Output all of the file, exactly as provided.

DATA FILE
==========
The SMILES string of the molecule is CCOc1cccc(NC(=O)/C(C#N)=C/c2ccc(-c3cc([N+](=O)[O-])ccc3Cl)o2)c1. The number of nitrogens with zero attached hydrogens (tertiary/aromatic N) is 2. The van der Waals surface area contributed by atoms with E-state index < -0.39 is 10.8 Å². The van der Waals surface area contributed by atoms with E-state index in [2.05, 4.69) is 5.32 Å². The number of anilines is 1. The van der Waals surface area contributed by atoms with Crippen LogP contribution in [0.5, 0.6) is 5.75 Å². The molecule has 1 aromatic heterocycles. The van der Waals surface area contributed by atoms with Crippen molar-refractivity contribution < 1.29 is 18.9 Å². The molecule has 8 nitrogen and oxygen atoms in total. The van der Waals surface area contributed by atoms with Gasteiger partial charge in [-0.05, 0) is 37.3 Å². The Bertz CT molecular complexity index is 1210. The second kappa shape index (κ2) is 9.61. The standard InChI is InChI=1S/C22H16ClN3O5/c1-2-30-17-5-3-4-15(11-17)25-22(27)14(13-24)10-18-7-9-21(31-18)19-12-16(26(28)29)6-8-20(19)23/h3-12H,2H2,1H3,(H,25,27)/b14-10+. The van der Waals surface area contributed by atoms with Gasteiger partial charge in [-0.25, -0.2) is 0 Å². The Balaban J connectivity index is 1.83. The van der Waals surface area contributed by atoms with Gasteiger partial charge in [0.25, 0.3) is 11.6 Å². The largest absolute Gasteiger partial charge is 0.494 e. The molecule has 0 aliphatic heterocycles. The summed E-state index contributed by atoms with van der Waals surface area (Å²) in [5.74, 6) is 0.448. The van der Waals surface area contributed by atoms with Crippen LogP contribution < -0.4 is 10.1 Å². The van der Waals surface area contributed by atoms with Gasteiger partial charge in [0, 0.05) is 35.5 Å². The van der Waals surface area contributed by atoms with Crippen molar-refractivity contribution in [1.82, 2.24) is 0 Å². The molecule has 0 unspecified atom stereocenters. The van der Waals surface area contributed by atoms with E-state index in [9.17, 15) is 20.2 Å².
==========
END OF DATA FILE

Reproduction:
The SMILES string of the molecule is CCOc1cccc(NC(=O)/C(C#N)=C/c2ccc(-c3cc([N+](=O)[O-])ccc3Cl)o2)c1. The number of nitrogens with zero attached hydrogens (tertiary/aromatic N) is 2. The van der Waals surface area contributed by atoms with E-state index < -0.39 is 10.8 Å². The van der Waals surface area contributed by atoms with E-state index in [2.05, 4.69) is 5.32 Å². The number of anilines is 1. The van der Waals surface area contributed by atoms with Crippen LogP contribution in [0.5, 0.6) is 5.75 Å². The molecule has 1 aromatic heterocycles. The van der Waals surface area contributed by atoms with Crippen molar-refractivity contribution < 1.29 is 18.9 Å². The molecule has 8 nitrogen and oxygen atoms in total. The van der Waals surface area contributed by atoms with Gasteiger partial charge in [-0.05, 0) is 37.3 Å². The Bertz CT molecular complexity index is 1210. The second kappa shape index (κ2) is 9.61. The standard InChI is InChI=1S/C22H16ClN3O5/c1-2-30-17-5-3-4-15(11-17)25-22(27)14(13-24)10-18-7-9-21(31-18)19-12-16(26(28)29)6-8-20(19)23/h3-12H,2H2,1H3,(H,25,27)/b14-10+. The van der Waals surface area contributed by atoms with Gasteiger partial charge in [-0.25, -0.2) is 0 Å². The Balaban J connectivity index is 1.83. The van der Waals surface area contributed by atoms with Gasteiger partial charge in [0.25, 0.3) is 11.6 Å². The largest absolute Gasteiger partial charge is 0.494 e. The molecule has 0 aliphatic heterocycles. The summed E-state index contributed by atoms with van der Waals surface area (Å²) in [5.74, 6) is 0.448. The van der Waals surface area contributed by atoms with Crippen LogP contribution < -0.4 is 10.1 Å². The van der Waals surface area contributed by atoms with Gasteiger partial charge in [0, 0.05) is 35.5 Å². The van der Waals surface area contributed by atoms with Crippen molar-refractivity contribution in [1.82, 2.24) is 0 Å². The molecule has 0 unspecified atom stereocenters. The van der Waals surface area contributed by atoms with E-state index in [9.17, 15) is 20.2 Å².